You see, I have this theory. Well, it’s more like a wish. And it might be totally wrong. But still. I’ve been holding out for this moment as “the moment when Owen will be content riding in the car”.

So tomorrow is the test. I’m still going to dose him up with the anti-nausea meds the doctor recommends (I’m not THAT convinced this is the answer to all of our problems!), but I’m hoping the novelty of facing forward will give us at least a few peaceful hours on our drive. And we’re going during naptime. That should help too.

Side note: The seat feels SO much more secure and solid in the forward-facing position. It was never loose or installed incorrectly, but something about the way it is supported now feels rock solid, and it’s latched in much tighter. Maybe it’s the shape of our car seats or something. In any case, I can’t wait to toss him in his seat from now on without having to wedge him in the tiny space that the rear-facing position left us with. Hooray! What a milestone.

Here’s to no puking tomorrow. I’ll drink to that.

She Says… I’m With the DJ

We have a budding DJ in the house.

Owen is obsessed with what he calls “kid music”.* He can distinguish “kid music” from “wadio” in less than 2 seconds, and when the latter is on, he yells out “KID MOOVIC, PLEASE MOMMY!”. He asks nicely because he’s already learned the hard way that that’s the only way he’s going to get what he wants. And when he asks nicely, I try to oblige. When practical.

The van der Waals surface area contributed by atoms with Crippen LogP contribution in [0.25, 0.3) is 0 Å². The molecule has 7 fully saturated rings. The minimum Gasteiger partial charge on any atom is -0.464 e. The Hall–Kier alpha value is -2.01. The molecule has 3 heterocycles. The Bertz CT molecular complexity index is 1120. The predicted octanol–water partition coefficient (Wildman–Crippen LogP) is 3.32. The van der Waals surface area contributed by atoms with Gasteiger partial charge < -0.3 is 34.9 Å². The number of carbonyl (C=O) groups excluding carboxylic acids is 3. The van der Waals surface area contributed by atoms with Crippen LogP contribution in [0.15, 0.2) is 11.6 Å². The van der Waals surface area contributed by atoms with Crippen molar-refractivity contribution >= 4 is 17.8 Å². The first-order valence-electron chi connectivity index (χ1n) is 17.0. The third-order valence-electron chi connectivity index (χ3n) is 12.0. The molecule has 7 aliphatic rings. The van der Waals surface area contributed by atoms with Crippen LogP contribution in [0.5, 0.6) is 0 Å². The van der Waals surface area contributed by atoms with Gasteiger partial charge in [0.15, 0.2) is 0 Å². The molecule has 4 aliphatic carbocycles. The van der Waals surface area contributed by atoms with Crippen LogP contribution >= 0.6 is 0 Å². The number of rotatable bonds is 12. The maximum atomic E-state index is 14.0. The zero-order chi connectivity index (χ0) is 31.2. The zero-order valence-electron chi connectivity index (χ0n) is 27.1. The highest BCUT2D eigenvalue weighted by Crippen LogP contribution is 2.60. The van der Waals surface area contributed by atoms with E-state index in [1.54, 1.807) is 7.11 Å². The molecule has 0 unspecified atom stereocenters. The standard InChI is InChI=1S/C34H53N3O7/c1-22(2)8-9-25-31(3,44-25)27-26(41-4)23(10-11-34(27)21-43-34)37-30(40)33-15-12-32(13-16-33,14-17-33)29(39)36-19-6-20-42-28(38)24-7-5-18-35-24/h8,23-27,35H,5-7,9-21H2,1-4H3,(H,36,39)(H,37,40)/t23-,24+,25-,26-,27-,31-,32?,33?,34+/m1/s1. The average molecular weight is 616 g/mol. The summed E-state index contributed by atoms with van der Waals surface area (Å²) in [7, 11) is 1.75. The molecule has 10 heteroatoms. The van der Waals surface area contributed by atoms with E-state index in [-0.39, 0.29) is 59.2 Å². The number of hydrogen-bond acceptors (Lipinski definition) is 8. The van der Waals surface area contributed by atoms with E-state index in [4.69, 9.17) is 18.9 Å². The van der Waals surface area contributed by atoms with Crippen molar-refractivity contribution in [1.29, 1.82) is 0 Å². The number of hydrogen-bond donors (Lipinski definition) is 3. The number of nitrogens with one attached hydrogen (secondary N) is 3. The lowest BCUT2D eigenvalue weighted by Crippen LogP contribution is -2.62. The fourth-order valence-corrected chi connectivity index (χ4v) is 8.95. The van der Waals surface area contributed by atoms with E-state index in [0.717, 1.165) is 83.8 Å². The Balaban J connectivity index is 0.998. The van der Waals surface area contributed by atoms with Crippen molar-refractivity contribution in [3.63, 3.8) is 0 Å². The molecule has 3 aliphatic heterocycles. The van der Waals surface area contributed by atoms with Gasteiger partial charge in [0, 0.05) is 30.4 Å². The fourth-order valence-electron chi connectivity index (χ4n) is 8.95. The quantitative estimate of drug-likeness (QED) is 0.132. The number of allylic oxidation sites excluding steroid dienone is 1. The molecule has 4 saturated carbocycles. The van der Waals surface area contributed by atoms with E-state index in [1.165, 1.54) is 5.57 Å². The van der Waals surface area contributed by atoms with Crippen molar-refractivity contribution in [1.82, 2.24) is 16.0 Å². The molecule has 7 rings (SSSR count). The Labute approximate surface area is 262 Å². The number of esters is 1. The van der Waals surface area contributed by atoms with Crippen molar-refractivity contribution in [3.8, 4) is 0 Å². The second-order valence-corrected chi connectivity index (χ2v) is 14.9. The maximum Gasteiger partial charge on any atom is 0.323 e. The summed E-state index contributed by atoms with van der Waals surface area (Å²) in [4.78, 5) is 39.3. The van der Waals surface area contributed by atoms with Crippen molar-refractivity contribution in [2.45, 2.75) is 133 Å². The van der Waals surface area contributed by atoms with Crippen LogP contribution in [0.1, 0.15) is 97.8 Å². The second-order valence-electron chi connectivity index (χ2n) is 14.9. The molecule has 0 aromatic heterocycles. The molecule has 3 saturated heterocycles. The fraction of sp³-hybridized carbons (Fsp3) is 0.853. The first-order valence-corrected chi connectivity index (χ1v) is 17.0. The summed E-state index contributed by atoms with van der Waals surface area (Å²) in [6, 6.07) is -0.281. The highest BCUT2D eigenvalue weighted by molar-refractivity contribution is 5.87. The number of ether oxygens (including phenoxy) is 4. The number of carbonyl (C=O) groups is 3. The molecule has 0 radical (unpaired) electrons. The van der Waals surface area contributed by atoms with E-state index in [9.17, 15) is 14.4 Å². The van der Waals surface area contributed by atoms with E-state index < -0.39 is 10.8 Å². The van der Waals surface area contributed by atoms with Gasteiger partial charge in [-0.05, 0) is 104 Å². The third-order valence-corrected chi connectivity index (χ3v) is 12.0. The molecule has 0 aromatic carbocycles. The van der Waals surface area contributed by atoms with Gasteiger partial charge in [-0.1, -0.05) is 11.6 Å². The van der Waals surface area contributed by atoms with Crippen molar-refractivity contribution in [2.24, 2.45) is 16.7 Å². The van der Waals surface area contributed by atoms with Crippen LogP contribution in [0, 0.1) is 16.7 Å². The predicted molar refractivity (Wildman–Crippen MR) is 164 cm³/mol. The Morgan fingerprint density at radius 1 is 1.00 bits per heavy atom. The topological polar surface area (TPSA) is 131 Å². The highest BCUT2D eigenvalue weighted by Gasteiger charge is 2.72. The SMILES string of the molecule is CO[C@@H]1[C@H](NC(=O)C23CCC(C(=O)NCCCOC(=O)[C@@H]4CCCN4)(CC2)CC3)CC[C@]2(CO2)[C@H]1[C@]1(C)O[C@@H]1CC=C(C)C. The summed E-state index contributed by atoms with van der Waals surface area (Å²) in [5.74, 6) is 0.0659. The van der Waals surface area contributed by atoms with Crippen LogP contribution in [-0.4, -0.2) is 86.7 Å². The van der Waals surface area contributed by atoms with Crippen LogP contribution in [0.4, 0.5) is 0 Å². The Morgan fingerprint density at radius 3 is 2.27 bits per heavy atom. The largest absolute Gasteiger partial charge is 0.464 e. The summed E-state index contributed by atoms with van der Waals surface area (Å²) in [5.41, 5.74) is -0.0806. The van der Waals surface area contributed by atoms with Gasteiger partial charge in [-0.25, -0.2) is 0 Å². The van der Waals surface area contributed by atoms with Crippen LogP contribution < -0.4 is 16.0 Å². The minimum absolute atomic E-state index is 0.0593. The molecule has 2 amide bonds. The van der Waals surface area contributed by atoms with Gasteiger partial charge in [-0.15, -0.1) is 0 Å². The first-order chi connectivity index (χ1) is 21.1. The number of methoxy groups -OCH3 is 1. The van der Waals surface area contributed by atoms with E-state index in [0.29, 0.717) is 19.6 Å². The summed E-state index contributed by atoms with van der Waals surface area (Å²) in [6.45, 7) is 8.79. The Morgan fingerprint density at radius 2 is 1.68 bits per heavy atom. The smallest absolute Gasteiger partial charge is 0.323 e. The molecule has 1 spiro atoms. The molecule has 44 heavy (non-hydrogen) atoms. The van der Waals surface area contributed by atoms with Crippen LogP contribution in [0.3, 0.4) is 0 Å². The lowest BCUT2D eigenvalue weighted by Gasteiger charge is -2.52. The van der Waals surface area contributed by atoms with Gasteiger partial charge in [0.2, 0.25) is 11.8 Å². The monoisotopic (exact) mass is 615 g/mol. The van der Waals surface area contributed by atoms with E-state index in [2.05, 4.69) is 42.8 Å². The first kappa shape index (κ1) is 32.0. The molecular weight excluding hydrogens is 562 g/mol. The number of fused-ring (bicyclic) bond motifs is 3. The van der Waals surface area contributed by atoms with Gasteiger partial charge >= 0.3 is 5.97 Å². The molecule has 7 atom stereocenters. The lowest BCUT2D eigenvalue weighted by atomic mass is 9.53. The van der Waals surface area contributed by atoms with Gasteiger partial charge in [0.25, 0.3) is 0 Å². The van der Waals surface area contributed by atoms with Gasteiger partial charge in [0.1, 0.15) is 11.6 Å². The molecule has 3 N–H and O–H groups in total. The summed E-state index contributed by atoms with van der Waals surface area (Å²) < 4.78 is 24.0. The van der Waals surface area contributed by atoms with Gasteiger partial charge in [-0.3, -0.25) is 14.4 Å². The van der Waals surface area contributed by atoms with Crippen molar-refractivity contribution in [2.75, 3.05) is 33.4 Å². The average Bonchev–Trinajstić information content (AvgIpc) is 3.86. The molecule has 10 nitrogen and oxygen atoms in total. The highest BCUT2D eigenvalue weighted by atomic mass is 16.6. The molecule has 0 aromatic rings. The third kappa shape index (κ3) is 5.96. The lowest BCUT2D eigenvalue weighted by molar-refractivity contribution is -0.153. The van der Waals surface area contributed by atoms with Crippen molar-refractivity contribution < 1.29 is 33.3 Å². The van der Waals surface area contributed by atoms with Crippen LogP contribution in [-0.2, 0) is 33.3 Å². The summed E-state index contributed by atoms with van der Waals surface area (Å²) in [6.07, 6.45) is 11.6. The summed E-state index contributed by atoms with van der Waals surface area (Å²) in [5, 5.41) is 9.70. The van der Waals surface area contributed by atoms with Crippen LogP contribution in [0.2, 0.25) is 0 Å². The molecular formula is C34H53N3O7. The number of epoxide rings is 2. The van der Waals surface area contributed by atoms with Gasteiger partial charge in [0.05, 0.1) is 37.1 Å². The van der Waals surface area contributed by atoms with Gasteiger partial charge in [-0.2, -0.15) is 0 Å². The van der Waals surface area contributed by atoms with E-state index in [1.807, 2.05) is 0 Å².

He knows the name of almost every song on the Music Together CD’s that come as part of the Mommy & Me music classes we do together. Every session of the class comes with 2 copies of the same CD, one for home and one for the car, so you’re never far away from your favorite “kid moovic”. Thankfully Music Together songs are FAR, FAR better than the nasal, shouting kids songs I remember from my youth. But they are still not my favorite thing to listen to. Especially when he wants to hear the same song over and over and over again.

Repetition is learning. So I try to allow it.

But damn. It gets annoying.

So the new “game” Owen likes to play is to ask to listen to his Music Together CD (in the car, in the living room, wherever). Except as soon as I start a song, he says, “‘Nother one song, please!”. He’ll name each song, and then ask for the next one.

Sometimes I oblige, and other times I tell him we have to listen through all of the songs. But he gets such joy out of changing the songs, and it’s really not a battle I need to fight (most days… some days it really might put me in the loony bin, so on those days I put my foot down). So instead of being his personal music-changer, I taught him which buttons on the remote to press to play the next song. He will happily sit on the couch or dance around the living room advancing the songs and calling out the names. It’s a little tricky when he gets to the end of the CD and can’t get it started again, but it gives me about 10 minutes of solid playtime where I can actually get up and leave the room.

I thought to myself: He needs a little cd player that only has a “next”, “previous”, “on” and “off” button with all of his songs on it. That would be awesome.